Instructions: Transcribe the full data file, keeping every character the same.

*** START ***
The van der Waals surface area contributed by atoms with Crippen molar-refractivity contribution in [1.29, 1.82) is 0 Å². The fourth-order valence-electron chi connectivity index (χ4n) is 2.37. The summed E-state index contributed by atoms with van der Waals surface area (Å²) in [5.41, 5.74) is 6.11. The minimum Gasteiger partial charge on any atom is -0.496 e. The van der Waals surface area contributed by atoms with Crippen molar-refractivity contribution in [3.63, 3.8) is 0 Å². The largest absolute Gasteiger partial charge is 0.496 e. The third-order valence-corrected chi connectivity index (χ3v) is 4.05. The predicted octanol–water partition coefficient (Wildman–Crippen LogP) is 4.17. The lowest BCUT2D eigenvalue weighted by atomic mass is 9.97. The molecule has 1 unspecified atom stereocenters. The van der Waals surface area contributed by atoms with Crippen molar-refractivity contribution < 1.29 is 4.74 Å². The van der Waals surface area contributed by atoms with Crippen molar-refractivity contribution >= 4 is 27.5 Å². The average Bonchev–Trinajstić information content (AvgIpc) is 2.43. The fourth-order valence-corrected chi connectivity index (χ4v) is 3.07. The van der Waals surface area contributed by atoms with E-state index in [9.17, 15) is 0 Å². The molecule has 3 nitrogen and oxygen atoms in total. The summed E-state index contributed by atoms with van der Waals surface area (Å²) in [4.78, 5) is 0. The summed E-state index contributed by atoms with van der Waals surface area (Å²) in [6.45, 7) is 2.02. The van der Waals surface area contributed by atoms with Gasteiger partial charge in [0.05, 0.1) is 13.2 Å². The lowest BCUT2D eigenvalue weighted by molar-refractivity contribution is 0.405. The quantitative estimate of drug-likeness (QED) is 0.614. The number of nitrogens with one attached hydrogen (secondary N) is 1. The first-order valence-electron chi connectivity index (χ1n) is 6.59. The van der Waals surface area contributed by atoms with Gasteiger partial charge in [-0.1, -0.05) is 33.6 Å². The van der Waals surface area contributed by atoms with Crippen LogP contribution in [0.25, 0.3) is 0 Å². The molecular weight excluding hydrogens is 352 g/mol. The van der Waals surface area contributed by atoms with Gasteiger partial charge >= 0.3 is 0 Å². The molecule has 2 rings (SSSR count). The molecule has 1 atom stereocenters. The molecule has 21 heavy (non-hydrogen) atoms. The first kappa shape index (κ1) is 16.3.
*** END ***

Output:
The van der Waals surface area contributed by atoms with Crippen molar-refractivity contribution in [1.29, 1.82) is 0 Å². The fourth-order valence-electron chi connectivity index (χ4n) is 2.37. The summed E-state index contributed by atoms with van der Waals surface area (Å²) in [5.41, 5.74) is 6.11. The minimum Gasteiger partial charge on any atom is -0.496 e. The van der Waals surface area contributed by atoms with Crippen molar-refractivity contribution in [3.63, 3.8) is 0 Å². The largest absolute Gasteiger partial charge is 0.496 e. The third-order valence-corrected chi connectivity index (χ3v) is 4.05. The predicted octanol–water partition coefficient (Wildman–Crippen LogP) is 4.17. The lowest BCUT2D eigenvalue weighted by atomic mass is 9.97. The molecule has 1 unspecified atom stereocenters. The van der Waals surface area contributed by atoms with Crippen molar-refractivity contribution < 1.29 is 4.74 Å². The van der Waals surface area contributed by atoms with Crippen molar-refractivity contribution >= 4 is 27.5 Å². The average Bonchev–Trinajstić information content (AvgIpc) is 2.43. The fourth-order valence-corrected chi connectivity index (χ4v) is 3.07. The van der Waals surface area contributed by atoms with E-state index in [9.17, 15) is 0 Å². The molecule has 3 nitrogen and oxygen atoms in total. The summed E-state index contributed by atoms with van der Waals surface area (Å²) in [4.78, 5) is 0. The summed E-state index contributed by atoms with van der Waals surface area (Å²) in [6.45, 7) is 2.02. The van der Waals surface area contributed by atoms with Gasteiger partial charge in [0.05, 0.1) is 13.2 Å². The lowest BCUT2D eigenvalue weighted by molar-refractivity contribution is 0.405. The quantitative estimate of drug-likeness (QED) is 0.614. The number of nitrogens with one attached hydrogen (secondary N) is 1. The first-order valence-electron chi connectivity index (χ1n) is 6.59. The van der Waals surface area contributed by atoms with Gasteiger partial charge in [-0.1, -0.05) is 33.6 Å². The van der Waals surface area contributed by atoms with Crippen LogP contribution in [0.25, 0.3) is 0 Å². The molecular weight excluding hydrogens is 352 g/mol. The van der Waals surface area contributed by atoms with Gasteiger partial charge >= 0.3 is 0 Å². The molecule has 2 rings (SSSR count). The molecule has 1 atom stereocenters. The molecule has 21 heavy (non-hydrogen) atoms. The first kappa shape index (κ1) is 16.3.